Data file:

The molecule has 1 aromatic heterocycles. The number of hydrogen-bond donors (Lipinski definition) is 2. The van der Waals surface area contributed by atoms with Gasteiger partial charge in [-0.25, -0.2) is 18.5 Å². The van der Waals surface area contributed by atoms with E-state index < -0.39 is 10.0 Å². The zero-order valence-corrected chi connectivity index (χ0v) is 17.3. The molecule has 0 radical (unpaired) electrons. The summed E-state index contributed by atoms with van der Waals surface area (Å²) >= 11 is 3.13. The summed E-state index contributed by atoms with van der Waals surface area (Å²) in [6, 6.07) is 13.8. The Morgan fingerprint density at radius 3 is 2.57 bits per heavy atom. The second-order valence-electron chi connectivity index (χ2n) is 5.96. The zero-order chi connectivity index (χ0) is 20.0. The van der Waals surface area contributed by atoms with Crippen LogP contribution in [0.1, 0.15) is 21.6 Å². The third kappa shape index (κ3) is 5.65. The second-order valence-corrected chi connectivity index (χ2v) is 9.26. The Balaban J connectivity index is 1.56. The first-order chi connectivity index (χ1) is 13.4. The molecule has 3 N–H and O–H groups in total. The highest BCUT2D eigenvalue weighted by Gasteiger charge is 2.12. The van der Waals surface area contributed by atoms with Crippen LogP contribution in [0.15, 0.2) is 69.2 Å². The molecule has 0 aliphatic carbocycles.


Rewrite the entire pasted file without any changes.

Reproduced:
The molecule has 1 aromatic heterocycles. The number of hydrogen-bond donors (Lipinski definition) is 2. The van der Waals surface area contributed by atoms with Gasteiger partial charge in [-0.25, -0.2) is 18.5 Å². The van der Waals surface area contributed by atoms with E-state index < -0.39 is 10.0 Å². The zero-order valence-corrected chi connectivity index (χ0v) is 17.3. The molecule has 0 radical (unpaired) electrons. The summed E-state index contributed by atoms with van der Waals surface area (Å²) >= 11 is 3.13. The summed E-state index contributed by atoms with van der Waals surface area (Å²) in [6, 6.07) is 13.8. The Morgan fingerprint density at radius 3 is 2.57 bits per heavy atom. The second-order valence-electron chi connectivity index (χ2n) is 5.96. The zero-order chi connectivity index (χ0) is 20.0. The van der Waals surface area contributed by atoms with Crippen LogP contribution in [0.1, 0.15) is 21.6 Å². The third kappa shape index (κ3) is 5.65. The second-order valence-corrected chi connectivity index (χ2v) is 9.26. The Balaban J connectivity index is 1.56. The first-order chi connectivity index (χ1) is 13.4. The molecule has 3 N–H and O–H groups in total. The highest BCUT2D eigenvalue weighted by Gasteiger charge is 2.12. The van der Waals surface area contributed by atoms with Crippen LogP contribution in [0.15, 0.2) is 69.2 Å². The molecule has 0 aliphatic carbocycles.